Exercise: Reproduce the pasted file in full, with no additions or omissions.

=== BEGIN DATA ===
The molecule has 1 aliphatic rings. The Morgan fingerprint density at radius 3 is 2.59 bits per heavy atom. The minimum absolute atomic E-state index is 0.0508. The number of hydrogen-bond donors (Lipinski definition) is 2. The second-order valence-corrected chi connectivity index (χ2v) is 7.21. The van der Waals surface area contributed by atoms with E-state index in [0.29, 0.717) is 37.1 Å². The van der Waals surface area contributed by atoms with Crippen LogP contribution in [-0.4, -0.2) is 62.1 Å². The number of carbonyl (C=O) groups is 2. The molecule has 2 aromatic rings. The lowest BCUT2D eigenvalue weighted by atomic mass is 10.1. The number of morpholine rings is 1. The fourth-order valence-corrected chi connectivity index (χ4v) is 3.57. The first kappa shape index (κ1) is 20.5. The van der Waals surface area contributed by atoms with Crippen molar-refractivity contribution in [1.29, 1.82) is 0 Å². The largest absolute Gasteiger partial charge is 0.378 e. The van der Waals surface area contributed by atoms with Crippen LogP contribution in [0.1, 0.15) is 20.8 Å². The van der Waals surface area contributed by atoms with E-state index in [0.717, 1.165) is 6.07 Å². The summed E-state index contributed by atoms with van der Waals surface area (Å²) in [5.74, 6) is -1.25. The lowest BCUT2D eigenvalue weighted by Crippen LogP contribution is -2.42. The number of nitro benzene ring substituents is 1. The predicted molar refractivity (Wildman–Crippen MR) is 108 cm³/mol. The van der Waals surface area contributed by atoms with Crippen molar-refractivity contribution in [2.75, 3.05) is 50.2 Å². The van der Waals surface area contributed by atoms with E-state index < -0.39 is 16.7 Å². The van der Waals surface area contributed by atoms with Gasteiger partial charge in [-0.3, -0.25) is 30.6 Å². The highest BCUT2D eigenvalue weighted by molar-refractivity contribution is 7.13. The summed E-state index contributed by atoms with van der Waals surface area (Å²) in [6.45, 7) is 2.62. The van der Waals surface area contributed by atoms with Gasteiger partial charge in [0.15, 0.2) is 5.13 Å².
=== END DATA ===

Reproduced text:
The molecule has 1 aliphatic rings. The Morgan fingerprint density at radius 3 is 2.59 bits per heavy atom. The minimum absolute atomic E-state index is 0.0508. The number of hydrogen-bond donors (Lipinski definition) is 2. The second-order valence-corrected chi connectivity index (χ2v) is 7.21. The van der Waals surface area contributed by atoms with E-state index in [0.29, 0.717) is 37.1 Å². The van der Waals surface area contributed by atoms with Crippen LogP contribution in [-0.4, -0.2) is 62.1 Å². The number of carbonyl (C=O) groups is 2. The molecule has 2 aromatic rings. The lowest BCUT2D eigenvalue weighted by atomic mass is 10.1. The number of morpholine rings is 1. The fourth-order valence-corrected chi connectivity index (χ4v) is 3.57. The first kappa shape index (κ1) is 20.5. The van der Waals surface area contributed by atoms with Crippen molar-refractivity contribution in [1.29, 1.82) is 0 Å². The largest absolute Gasteiger partial charge is 0.378 e. The van der Waals surface area contributed by atoms with Crippen LogP contribution in [0.1, 0.15) is 20.8 Å². The van der Waals surface area contributed by atoms with E-state index in [0.717, 1.165) is 6.07 Å². The summed E-state index contributed by atoms with van der Waals surface area (Å²) in [5.74, 6) is -1.25. The lowest BCUT2D eigenvalue weighted by Crippen LogP contribution is -2.42. The number of nitro benzene ring substituents is 1. The predicted molar refractivity (Wildman–Crippen MR) is 108 cm³/mol. The van der Waals surface area contributed by atoms with Crippen molar-refractivity contribution in [2.75, 3.05) is 50.2 Å². The van der Waals surface area contributed by atoms with E-state index < -0.39 is 16.7 Å². The van der Waals surface area contributed by atoms with Gasteiger partial charge in [-0.3, -0.25) is 30.6 Å². The highest BCUT2D eigenvalue weighted by molar-refractivity contribution is 7.13. The summed E-state index contributed by atoms with van der Waals surface area (Å²) in [6.45, 7) is 2.62. The van der Waals surface area contributed by atoms with Gasteiger partial charge in [0.15, 0.2) is 5.13 Å².